Students try to blockade Bulgaria's parliament, five detained

SOFIA Tue Nov 12, 2013 11:17am EST

1 of 7. Protesters try to block a police vehicle during a demonstration near the parliament in central Sofia November 12, 2013.

Credit: Reuters/Stoyan Nenov

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SOFIA (Reuters) - Hundreds of Bulgarian students tried to blockade lawmakers inside parliament on Tuesday, escalating their street demonstrations against the Socialist-led government.

However, they were unable to break a heavy police cordon around the building despite throwing objects at the officers. Five protesters were detained after scuffles with riot police.

The protest was organized by students who have chained shut the doors of the Balkan country's biggest university since Monday, occupying lecture halls and preventing teaching.

"The university occupation is not enough, the government does not hear us and completely ignores us, so a blockade of parliament may do it," said Stanislav Kastchiyski, a journalism student at the Sofia University told Reuters.

The cabinet of Prime Minister Plamen Oresharski took office in May after a center-right government was brought down after massive protests over high utility bills. It is under pressure from daily protests alleging corrupt ties with business groups.

"We want to stay in Bulgaria and live with dignity. We know that for this to happen something has to change and this government has to go. It is entangled in all kinds of shadowy interests," Kastchiyski said.

Membership of the European Union since 2007 has brought prosperity to many, but has also encouraged young people to emigrate, leaving behind an ever older and poorer population, while the failure to entrench the strict rule of law and combat graft has deterred badly needed foreign investment.

The students rallied in downtown Sofia on Sunday, the latest protest, including sit-ins at 15 universities across the European Union's poorest member, to call for the cabinet to resign.

According to a poll by the independent Alpha Research, the protests are backed by 60 percent of Bulgarians.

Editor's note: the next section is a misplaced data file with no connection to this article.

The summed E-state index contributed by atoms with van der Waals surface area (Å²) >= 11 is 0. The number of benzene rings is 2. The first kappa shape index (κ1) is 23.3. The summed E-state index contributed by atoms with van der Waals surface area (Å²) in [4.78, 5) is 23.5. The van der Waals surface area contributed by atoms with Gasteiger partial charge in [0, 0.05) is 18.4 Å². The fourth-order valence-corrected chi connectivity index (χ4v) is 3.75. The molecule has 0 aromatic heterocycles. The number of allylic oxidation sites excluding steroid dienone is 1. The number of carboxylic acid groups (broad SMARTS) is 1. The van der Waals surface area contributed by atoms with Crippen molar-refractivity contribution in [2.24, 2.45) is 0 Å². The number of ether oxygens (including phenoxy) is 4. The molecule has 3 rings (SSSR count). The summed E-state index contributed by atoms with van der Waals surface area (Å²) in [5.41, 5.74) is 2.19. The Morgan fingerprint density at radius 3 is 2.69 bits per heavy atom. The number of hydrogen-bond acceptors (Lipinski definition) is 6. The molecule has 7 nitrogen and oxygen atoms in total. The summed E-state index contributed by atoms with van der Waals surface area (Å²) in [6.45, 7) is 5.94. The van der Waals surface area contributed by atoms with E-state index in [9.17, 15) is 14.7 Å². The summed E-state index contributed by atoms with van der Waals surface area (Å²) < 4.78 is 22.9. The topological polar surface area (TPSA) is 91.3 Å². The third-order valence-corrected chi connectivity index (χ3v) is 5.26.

University professors and teachers issued a statement condemning the "lies and 'tycoonization' of the political and social environment".

(Reporting by Tsvetelia Tsolova and Angel Krasimirov; Editing by Alison Williams)

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Comments (3)
DrDenmark wrote:
As far as I know Bulgaria, today’s protests are escalating because:

1) students in Bulgaria are not working and they replace the average 10-12 student working hours per week with social insubordination

2) other students get inspired from local political organizations and become main provocators in the protests in their efforts to gain some personal benefits in their political career

3) every political party has its own remonstrators and counterremonstrators, so the protests are neverending in Bulgaria

4) students are neither enough educated nor enough experienced to avoid the manipulation of old State Security Gurus (TIM VARNA and its Godfathers)

5) it is a little bit too late for protests. the land is sold. there is no more national industry left, small companies suffer. foreign companies do not want to pay average european salaries

p.s. I might be wrong. But you can correct me

My advise to the people in Bulgaria is to stimulate national production, to buy fruits from their neighbours even if the home price is 5 times higher than the european, to drink only bulgarian homemade wine & rakia, not to sale their properties to foreigners, to export more, to work on branding and I am sure their money will go back to their pocket.

Nov 12, 2013 7:11pm EST  --  Report as abuse
DeanMJackson wrote:
In fact, throughout Bulgarian society–government agencies, media, business, and all religious institutions–Communist era agents of the “defunct” ‘Committee for State Security’ are in control. This was the assessment of a Files Commission set up to investigate Communist era government agents still active in Bulgarian society today. In other words, the “collapse” of the Communist Bulgarian government was prepared for, where Communist agents were placed into positions of power/influence before the “collapse”.

If Files Commissions were set up in all other “former” East Bloc nations, and nations that made up the “former” USSR, one would find the same phenomena, meaning the “collapses” of the East Bloc and USSR were strategic ruses.

Nov 13, 2013 1:21am EST  --  Report as abuse
Bulgaria needs international help. Let the world know what happens in a “democratic” European country.
Each country where police is guarding government and beating people is certainly not democratic. Yesterday the totalitarian regime returned to Bulgaria. Even journalists were beaten and buffeted to stop filming what is happening. One officer even afford to break the camera of a journalist from the Italian media RAI. I have no words.

Nov 13, 2013 6:26am EST  --  Report as abuse
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